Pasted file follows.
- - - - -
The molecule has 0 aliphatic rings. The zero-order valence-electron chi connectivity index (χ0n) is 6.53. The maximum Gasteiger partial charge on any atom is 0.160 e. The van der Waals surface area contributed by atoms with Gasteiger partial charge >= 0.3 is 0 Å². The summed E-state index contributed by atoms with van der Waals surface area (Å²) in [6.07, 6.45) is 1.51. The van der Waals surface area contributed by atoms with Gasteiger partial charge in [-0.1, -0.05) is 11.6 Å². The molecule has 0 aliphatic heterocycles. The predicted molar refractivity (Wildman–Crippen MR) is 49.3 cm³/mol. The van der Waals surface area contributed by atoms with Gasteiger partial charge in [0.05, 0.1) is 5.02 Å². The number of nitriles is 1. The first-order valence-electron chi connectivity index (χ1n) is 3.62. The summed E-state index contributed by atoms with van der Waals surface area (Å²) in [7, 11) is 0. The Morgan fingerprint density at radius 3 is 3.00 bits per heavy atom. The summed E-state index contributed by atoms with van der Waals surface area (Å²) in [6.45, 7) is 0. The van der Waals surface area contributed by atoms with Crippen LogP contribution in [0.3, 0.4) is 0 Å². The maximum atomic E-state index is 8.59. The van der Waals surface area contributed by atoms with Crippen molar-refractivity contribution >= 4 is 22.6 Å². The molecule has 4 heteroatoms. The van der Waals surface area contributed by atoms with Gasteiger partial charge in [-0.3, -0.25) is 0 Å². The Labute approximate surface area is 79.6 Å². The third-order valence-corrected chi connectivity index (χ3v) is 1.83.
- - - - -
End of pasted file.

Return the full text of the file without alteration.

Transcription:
The molecule has 0 aliphatic rings. The zero-order valence-electron chi connectivity index (χ0n) is 6.53. The maximum Gasteiger partial charge on any atom is 0.160 e. The van der Waals surface area contributed by atoms with Gasteiger partial charge >= 0.3 is 0 Å². The summed E-state index contributed by atoms with van der Waals surface area (Å²) in [6.07, 6.45) is 1.51. The van der Waals surface area contributed by atoms with Gasteiger partial charge in [-0.1, -0.05) is 11.6 Å². The molecule has 0 aliphatic heterocycles. The predicted molar refractivity (Wildman–Crippen MR) is 49.3 cm³/mol. The van der Waals surface area contributed by atoms with Gasteiger partial charge in [0.05, 0.1) is 5.02 Å². The number of nitriles is 1. The first-order valence-electron chi connectivity index (χ1n) is 3.62. The summed E-state index contributed by atoms with van der Waals surface area (Å²) in [7, 11) is 0. The Morgan fingerprint density at radius 3 is 3.00 bits per heavy atom. The summed E-state index contributed by atoms with van der Waals surface area (Å²) in [6.45, 7) is 0. The van der Waals surface area contributed by atoms with Crippen LogP contribution in [0.3, 0.4) is 0 Å². The maximum atomic E-state index is 8.59. The van der Waals surface area contributed by atoms with Crippen molar-refractivity contribution >= 4 is 22.6 Å². The molecule has 4 heteroatoms. The van der Waals surface area contributed by atoms with Gasteiger partial charge in [-0.3, -0.25) is 0 Å². The Labute approximate surface area is 79.6 Å². The third-order valence-corrected chi connectivity index (χ3v) is 1.83.